They've only handed this out three times: in 2013 it was divided between three people; in 2014 between two (Paul Nizon und Philippe Jaccotte); now, in 2015, the prize -- and the entire (and meanwhile much increased in conversion-value) CHF40,000 -- goes to Adolf Muschg for his life's work.
See also, for example, the swissinfo report, Adolf Muschg wins Swiss literature's top prize
Hard to complain about the choice; it seems a pretty obvious one -- and I've always enjoyed his work.
Easier to complain about: is it really possible that The Blue Man and other stories (get your long out of print copy at Amazon.com or Amazon.co.uk) is the only Muschg title ever translated into English ?
So maybe this prize will help get him a bit more of the recognition he deserves in the US/UK -- surely an obvious choice for, say Seagull, or Dalkey Archive Press, with their Swiss series.
How about it ?
Also of interest, though it's thirty years old (and in the dreaded pdf format ...): An Interview with Adolf Muschg by Judith Ricker-Abderhalden in Studies in 20th Century Literature.
I mentioned Stefano D'Arrigo's Horcynus Orca a couple of weeks ago, because the German translation of the nearly 1500-page work, by Moshe Kahn, is a finalist for the translation award of the Prize of the Leipzig Book Fair (and I also mentioned it previously, more than five years ago, when it was still very much in the works ...), and the translation has now come out from S.Fischer, just a few days ago (get your copy at Amazon.de)
Good (and impressive) to see some English-language coverage about this: at Books in Italy Andrea Tarabbia talks with the translator, in Translating Horcynus Orca: An interview with Moshe Kahn
Always good to hear from a translator:
I spared the German reader nothing.
In addition, Vittore Armanni takes the occasion to write about: Fifteen Torturous Years: Stefano D'Arrigo and foreign publishers -- covering more than fifteen years, and apparently finding the book is still stuck along great parts of that path.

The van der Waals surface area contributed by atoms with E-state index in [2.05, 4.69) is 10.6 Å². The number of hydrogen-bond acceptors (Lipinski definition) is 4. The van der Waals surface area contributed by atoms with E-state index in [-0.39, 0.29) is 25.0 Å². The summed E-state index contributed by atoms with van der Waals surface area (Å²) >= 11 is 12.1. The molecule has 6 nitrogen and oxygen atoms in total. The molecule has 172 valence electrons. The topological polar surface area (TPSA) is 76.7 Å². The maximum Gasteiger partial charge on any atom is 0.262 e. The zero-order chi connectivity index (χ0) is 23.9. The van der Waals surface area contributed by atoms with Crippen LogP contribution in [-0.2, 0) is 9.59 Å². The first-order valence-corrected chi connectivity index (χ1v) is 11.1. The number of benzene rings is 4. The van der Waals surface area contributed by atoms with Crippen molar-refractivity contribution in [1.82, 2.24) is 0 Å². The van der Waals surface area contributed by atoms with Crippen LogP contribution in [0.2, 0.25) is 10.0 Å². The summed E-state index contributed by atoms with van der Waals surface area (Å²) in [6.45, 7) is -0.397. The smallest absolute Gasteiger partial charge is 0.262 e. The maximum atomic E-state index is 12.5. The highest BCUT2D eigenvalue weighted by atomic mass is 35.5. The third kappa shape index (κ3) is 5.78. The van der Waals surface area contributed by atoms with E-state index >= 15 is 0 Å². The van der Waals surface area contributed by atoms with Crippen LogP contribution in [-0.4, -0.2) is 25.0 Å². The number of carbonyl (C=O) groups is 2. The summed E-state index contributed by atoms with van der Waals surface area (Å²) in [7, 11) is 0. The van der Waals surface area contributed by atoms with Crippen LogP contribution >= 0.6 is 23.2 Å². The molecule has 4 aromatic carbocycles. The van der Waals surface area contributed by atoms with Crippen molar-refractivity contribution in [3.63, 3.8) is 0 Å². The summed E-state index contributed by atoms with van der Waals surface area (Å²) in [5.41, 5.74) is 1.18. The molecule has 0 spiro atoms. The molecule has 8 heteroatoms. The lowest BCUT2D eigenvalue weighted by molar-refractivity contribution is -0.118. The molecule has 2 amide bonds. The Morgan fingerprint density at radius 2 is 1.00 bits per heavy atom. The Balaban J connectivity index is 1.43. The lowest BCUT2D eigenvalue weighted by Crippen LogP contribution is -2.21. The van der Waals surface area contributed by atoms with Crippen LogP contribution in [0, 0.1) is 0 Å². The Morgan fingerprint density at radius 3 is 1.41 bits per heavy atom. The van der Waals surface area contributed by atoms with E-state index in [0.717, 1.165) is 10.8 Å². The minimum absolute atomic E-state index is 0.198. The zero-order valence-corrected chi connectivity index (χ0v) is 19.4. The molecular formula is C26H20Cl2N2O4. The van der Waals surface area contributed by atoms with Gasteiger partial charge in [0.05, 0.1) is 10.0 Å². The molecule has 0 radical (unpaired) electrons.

Here's hoping US/UK interest is further stirred and spurred -- hey, the books seems to be doing quite well in Germany already.
They've announced the finalists for the 2015 Nordic Council Literature Prize.
Each country/territory gets to nominate a fiction and a poetry title (though some only put up one or another); among this year's entries are Karin Erlandsson's novel Minkriket ('Mink Kingdom') representing Åland and the Sami language area representative poetry collection amas amas amasmuvvat (apparently translating as: 'not to the strange alien shall be made') by Niillas Holmberg.
Click on each title for a description of the works in the running.
The most recent addition to the complete review is my review of Leif GW Persson's He Who Kills the Dragon.
This came out in the UK in 2013 but has just been published in the US -- as Bäckström: He Who Kills the Dragon.
Because the series -- it's part of a series -- is the (very, very loose) basis for the new Fox Television series, Backstrom.
Which, however, doesn't quite explain why the US publishers went with the second in the series to introduce it to American audiences.
I suspect American editors have been trained to refuse to publish series-in-translation in their proper sequence unless it is really, really unavoidable -- Stieg Larsson's The Girl ...-trilogy, or Persson's earlier Olof Palme-trilogy.